As summer winds down and classes begin for students, families may need to make some changes around their households to help children make the back-to-school adjustment. Brandon Rawlinson, D.O., who specializes in family medicine at Utica Park Clinic - Owasso North, has these six tips to help keep students healthy and productive during the upcoming school year.
1. Establish a routine
After a summer of outdoor fun and potentially later bedtimes, getting back into a regular school schedule can be a challenge for some families. Dr. Rawlinson said getting started early is the key.
"Having three kids myself, I've noticed a difference when we ease them into the school routine early," said Dr. Rawlinson. "Start practicing the routine a week or two before school starts so they can get back into the rhythm of preparing early for class."
Establishing a routine in the home environment can also help kids adjust comfortably. Having dedicated spaces in the house for homework, meals and relaxation can help students wind down after their day at school.
"Kids love structure. They may act like they don't, but they anticipate a rhythm once it's established," said Dr. Rawlinson. "Set routines for doing homework, having meals and relaxing. Ideally, you can establish a spatial routine as well; dedicate certain spaces to studying, relaxing or eating and try not to mix them for different purposes."
2. Practice good sleep hygiene
Getting a good night's sleep is key for students to be rested and energized for the school day. Encourage your kids to set a limit on screen time before bed.
"It's important to put the phone away, turn off screens and allow yourself to wind down at night," said Dr. Rawlinson. "Establishing a consistent bedtime and morning routine can also help students ease into and out of sleep every day. Melatonin can also be used if recommended by a pediatrician to help kids fall asleep and stay asleep."
3. Eat healthy, fulfilling meals
Breakfast is truly the most important meal of the day for students. Getting their metabolism started with a filling, nutritious breakfast can help keep their energy levels up during the day and help them focus in class.
"Starting the day with a full stomach after a well-rounded breakfast helps students stay alert," said Dr. Rawlinson. "Don't start the day with too much sugar; a balanced meal can provide them with energy for their day."
Dr. Rawlinson said students should aim to have a lunch high in protein and low in carbs and fat to avoid being weighed down for the rest of the day, especially if they're involved in a sport or other physical activity.
"You want your meals to be high in protein, you don't want to eat anything heavy with too many carbs or too much fat, like deep fried stuff, right before you have practice or play," said Dr. Rawlinson. "It's going to slow you down. Food is fuel, and you're a Ferrari. If you want to be a high-performance vehicle, you should eat high-performance food."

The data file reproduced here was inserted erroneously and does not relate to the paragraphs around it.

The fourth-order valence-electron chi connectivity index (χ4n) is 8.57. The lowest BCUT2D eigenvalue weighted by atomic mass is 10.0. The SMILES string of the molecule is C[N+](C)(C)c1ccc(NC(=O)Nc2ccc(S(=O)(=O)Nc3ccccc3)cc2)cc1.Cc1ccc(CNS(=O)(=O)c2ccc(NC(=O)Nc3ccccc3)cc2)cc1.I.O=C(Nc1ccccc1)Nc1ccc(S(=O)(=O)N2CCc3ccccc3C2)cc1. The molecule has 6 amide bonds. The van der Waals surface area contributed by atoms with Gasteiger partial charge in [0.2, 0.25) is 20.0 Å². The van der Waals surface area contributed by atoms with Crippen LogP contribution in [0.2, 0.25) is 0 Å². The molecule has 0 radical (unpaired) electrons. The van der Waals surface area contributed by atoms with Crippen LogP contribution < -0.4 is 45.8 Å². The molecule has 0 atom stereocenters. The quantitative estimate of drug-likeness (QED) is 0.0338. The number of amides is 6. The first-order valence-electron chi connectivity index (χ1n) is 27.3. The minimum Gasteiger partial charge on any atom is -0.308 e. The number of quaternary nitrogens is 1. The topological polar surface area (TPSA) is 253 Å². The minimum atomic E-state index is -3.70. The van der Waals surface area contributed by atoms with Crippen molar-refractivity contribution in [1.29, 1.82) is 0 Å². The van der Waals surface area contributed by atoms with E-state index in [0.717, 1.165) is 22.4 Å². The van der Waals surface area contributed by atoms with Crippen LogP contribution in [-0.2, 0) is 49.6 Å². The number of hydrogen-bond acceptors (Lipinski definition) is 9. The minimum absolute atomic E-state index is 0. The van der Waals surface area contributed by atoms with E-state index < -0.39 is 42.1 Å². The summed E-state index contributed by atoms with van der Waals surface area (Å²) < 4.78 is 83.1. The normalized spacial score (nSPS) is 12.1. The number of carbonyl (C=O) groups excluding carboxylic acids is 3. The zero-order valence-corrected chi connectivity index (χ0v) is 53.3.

He also says caffeine can have more negative effects than benefits on a student's day and should be avoided by kids under 18.
"It's a drug, so it can affect your heart rate, your blood pressure, your focus and energy," said Dr. Rawlinson. "You can also develop a dependence on the caffeine if you're not careful."
Drinking plenty of water is important so that students can maintain focus and energy during the school day. Staying hydrated aids digestion, normalizes blood pressure, regulates body temperature and helps the body distribute oxygen and nutrients.
"Encourage your kids to keep a water bottle with them and sip on it all day, especially if they're an athlete, member of the band or do any physical activity," said Dr. Rawlinson. "Especially while it's hot, they need to replace the fluids they lose through sweat."
It is always best to drink water before exercising or spending time outside instead of trying to remedy dehydration after the fact.
5. Have a family plan for emergencies
If your student is nervous about returning to the classroom after a summer at home, it may be helpful to review safety plans with them as a family. Encouraging memorization of important phone numbers, emergency escape routes and other safety measures can help both you and your student feel at ease.
"School districts are well-equipped to handle emergencies, and most will review safety plans with students," said Dr. Rawlinson. "As parents, you should offer reassurance that most days will be totally normal. You could also contact your child's school to ensure your family plan aligns with their plan."
6. Avoid illnesses and injuries
Student athletes or students who participate in other extracurriculars like theater, choir or band should focus on technique while building their skills. Encourage them to follow advice from coaches and mentors who are trained in injury prevention and strength training to reduce their risk of getting hurt.
"Take those warm-up stretches seriously," said Dr. Rawlinson. "There's a reason for it. If they're playing a specific sport, take the time to learn the proper technique. This will help them prevent bad form, which will help prevent injuries."
To prevent illnesses, hand-washing is extremely important. Remind your students to keep their hands clean, and to also cover their mouth and nose when coughing or sneezing to avoid spreading germs.
"If the student isn't feeling well, let them come home. Find that early, because most viruses are most transmissible in those early stages," said Dr. Rawlinson. "Wearing a mask is also still an option, just to keep from spreading illnesses around."
If your student is sick, keep them at home. Take their temperature to see if they're running a fever, and seek medical attention if needed.